The receptors that let the virus inside cells are more common in the noses of adults than children, according to a report published in the Journal of the American Medical Association.
Researchers from the Icahn School of Medicine at Mount Sinai looked at nasal samples from around 300 people ages 4 to 60 — which were taken for an earlier, unrelated study on asthma.
In the new study, the samples were evaluated for the expression of the ACE2 gene, which the virus uses as a receptor to invade the body.
The expression of the gene in the cells lining the nose was lowest in younger children, while it was significantly higher in the other age groups and rose with age, the researchers said.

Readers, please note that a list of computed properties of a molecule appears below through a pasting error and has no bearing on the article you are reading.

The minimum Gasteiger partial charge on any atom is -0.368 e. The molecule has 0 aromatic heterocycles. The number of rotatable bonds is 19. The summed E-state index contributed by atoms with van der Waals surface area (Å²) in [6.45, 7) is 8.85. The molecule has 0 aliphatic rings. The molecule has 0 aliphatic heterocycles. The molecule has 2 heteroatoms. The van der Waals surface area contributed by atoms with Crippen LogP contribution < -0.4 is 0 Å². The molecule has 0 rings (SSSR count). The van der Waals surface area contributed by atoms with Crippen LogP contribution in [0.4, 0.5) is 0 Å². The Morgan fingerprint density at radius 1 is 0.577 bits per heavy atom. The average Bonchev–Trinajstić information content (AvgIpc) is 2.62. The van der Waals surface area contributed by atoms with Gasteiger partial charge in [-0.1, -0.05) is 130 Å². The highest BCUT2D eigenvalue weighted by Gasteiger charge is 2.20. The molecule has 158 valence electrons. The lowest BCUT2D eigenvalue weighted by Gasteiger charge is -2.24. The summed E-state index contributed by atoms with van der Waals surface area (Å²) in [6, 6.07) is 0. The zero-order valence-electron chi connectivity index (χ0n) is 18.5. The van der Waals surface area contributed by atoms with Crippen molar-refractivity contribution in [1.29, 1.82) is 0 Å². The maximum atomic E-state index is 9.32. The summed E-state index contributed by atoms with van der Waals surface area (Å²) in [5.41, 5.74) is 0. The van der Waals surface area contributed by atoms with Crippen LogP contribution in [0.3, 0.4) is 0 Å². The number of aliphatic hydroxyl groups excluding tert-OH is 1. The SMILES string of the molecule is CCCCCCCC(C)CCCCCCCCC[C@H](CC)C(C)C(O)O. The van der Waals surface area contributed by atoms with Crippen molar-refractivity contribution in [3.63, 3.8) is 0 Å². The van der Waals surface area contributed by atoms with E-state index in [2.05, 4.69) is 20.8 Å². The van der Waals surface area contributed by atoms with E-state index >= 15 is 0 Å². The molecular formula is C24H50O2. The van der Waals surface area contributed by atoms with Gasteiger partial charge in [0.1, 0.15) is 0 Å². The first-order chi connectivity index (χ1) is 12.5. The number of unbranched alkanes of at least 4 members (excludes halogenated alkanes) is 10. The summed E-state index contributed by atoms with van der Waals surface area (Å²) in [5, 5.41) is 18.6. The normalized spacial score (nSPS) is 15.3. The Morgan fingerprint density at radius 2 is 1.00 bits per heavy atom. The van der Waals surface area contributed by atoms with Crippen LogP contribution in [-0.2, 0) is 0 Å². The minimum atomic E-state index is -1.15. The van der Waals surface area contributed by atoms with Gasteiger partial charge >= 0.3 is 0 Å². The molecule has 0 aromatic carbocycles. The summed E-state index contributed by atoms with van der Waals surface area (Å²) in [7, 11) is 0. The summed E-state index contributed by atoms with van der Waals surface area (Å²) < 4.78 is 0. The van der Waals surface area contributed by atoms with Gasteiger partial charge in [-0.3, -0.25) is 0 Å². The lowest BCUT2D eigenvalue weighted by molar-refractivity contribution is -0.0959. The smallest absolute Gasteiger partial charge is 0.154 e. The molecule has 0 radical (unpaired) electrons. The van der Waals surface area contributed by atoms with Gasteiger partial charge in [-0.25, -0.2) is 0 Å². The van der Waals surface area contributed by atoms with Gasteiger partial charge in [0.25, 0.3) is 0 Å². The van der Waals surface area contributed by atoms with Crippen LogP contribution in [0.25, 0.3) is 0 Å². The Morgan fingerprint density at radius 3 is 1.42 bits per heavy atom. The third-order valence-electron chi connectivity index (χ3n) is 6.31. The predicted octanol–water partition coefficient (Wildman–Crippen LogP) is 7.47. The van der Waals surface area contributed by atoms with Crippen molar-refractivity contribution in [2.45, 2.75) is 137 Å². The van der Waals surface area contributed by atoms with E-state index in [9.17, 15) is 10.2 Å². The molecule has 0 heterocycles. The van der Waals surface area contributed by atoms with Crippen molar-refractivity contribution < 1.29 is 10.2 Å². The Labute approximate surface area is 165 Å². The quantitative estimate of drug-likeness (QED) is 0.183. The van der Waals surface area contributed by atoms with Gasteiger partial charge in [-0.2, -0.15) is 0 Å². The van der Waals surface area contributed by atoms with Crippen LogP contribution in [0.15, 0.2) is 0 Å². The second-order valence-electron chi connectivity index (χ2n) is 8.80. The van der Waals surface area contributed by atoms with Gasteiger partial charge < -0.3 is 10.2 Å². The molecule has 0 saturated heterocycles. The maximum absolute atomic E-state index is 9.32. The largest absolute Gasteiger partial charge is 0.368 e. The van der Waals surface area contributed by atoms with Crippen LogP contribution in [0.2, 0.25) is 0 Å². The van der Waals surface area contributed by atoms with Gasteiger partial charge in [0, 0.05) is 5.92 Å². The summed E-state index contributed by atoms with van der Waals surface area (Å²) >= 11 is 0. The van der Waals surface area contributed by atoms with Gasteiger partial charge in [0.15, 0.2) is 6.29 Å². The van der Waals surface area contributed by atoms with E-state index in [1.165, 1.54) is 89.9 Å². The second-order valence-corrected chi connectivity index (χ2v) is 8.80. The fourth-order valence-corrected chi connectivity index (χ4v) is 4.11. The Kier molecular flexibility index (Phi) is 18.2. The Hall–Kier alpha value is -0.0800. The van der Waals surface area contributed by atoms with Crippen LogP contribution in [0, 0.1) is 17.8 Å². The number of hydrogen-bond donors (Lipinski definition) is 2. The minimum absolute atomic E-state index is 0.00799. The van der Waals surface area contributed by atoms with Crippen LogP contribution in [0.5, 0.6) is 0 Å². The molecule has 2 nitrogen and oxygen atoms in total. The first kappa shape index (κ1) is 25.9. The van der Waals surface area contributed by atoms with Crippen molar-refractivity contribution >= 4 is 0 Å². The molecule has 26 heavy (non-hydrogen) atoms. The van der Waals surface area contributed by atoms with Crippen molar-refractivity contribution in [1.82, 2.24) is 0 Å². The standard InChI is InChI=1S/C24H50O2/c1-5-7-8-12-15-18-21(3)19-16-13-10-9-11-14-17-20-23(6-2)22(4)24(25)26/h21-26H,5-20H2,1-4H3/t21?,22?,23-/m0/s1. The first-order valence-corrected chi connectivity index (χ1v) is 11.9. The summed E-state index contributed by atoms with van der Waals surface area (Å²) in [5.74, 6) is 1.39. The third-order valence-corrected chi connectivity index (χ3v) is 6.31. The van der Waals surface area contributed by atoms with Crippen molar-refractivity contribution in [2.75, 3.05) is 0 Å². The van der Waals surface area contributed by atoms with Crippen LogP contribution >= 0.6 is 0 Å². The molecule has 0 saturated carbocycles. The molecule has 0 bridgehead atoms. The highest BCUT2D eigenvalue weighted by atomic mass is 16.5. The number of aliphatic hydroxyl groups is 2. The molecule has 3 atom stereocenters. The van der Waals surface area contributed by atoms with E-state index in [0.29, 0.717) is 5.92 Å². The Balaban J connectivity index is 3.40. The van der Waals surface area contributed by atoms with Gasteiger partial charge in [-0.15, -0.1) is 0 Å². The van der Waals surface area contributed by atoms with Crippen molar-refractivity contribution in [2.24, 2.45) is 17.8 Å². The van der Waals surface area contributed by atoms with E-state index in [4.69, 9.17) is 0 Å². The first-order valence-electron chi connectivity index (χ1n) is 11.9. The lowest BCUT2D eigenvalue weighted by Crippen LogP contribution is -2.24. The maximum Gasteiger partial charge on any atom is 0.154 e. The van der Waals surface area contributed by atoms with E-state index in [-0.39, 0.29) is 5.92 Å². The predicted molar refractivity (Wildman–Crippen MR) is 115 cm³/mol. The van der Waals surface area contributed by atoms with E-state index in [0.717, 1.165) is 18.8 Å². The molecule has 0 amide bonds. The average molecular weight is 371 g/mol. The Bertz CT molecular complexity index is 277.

“Lower ACE2 expression in children relative to adults may help explain why COVID-19 is less prevalent in children,” the researchers wrote.
However, the researchers noted that the study had limitations because there were no samples from people above 60 — one of the most vulnerable groups for the virus.
The report comes as the virus has infected more than 1.5 million Americans, resulting in at least 93,000 deaths, according to the latest figures from Johns Hopkins University.